Cast: Rana Daggubati, Regina Cassandra, Nasser and others
Run-Time: 122 minutes
The film under review should have been titled ‘1945: A Love Story’ instead of just ‘1945’. If nothing, that would have prepared the audience for the genre. In 1994, the Hindi-language patriotic romance ‘1942: A Love Story’ became an acclaimed outing. ‘1945’ barely borrows its plot points from it. A couple of its characters starkly remind us of the Bollywood film, though. Beyond that, ‘1945’ follows its own logic of telling a formula-ridden story. At times, its template reminds us of the ‘evil Zamindar exploits poor villager’ trope. At other times, the film is a belaboured attempt at seeming epic. It ends up being an epic misfire. It feels like an elementary regional-language web show made with one too many compromises.
Rana Daggubati (who shot for the film in 2016-17, only to disown it after allegedly developing differences with the makers) plays Adhi, a revolutionary freedom fighter who is fired by Netaji Subhash Chandra Bose’s heroic exploits. He is part of a courageous regiment led by a fiery commander (Sathyaraj, who played Baahubali’s Katappa). The film’s timeline shifts to the days when Adhi fell in love with Anandhi (Regina), the beautiful daughter of a loyal British government employee named Subbayya (Nasser).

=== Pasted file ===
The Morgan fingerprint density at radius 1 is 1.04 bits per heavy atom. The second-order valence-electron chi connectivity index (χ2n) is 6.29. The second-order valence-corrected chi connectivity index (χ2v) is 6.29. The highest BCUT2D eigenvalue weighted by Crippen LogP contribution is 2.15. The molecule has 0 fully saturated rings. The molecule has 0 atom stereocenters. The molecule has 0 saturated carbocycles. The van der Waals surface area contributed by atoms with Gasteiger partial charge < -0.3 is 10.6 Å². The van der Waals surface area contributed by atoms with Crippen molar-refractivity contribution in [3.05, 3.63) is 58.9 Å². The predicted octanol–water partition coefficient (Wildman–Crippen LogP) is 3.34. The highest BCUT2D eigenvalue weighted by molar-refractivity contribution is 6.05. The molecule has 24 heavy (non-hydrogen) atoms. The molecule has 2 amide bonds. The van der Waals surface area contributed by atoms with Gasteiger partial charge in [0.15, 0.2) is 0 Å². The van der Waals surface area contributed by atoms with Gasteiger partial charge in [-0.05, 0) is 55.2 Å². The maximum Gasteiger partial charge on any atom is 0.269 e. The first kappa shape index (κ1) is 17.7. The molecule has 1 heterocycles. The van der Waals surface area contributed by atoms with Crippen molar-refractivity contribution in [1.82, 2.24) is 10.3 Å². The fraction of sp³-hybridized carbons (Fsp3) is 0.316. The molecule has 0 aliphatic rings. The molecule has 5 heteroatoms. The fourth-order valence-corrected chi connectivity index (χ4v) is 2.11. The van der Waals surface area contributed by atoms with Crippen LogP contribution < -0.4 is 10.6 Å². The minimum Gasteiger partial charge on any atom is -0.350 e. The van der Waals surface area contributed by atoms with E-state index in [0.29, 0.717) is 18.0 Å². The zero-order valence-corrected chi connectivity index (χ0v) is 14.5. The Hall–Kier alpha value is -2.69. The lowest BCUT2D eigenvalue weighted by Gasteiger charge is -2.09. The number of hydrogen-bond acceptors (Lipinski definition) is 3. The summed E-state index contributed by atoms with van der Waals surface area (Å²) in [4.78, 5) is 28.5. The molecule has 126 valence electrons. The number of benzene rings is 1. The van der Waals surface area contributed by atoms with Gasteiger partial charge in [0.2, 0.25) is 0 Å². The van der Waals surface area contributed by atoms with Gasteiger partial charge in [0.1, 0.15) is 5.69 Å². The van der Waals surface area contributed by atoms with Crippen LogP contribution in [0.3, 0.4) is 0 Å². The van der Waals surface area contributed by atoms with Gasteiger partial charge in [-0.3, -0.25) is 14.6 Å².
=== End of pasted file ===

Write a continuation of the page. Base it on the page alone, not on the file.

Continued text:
The love affair between Adhi and Anandhi is potentially subversive and its arc can be seen from miles away. The start, middle and end of this affair are replete with familiar elements that are not only predictable but also have been narrated in a dull fashion. The track between the lead protagonist and his friend (played by comedian Saptagiri, whose reactions and repartees are routine) feels too contemporary for a film set in the pre-Independence era.
Between spies, police atrocities and usurious colonial taxes, the film has little drama. The theme of colonial exploitation has been narrated in a run-of-the-mill, basic fashion. The strategies and machinations don’t give you a high because they are nearly non-existent.
While the cinematography and the costumes departments do a fairly decent job, the film is undone by the inadequate background music and the frivolous graphics. The abysmal quality of production values would still have been tolerable had the writing been weighty. The Britishers are trigger-happy antagonists who behave more like the underwritten villains of mass masala movies. The action sequences can be described in one sentence: Somebody will shoot and somebody will die.
In an initial scene, Adhi says that Netaji’s demise is fake news. The underlying emotion has so much heft. Had the script been anchored in such an emotion, ‘1945’ would at least have been a respectable idea on paper.
Watch the trailer below: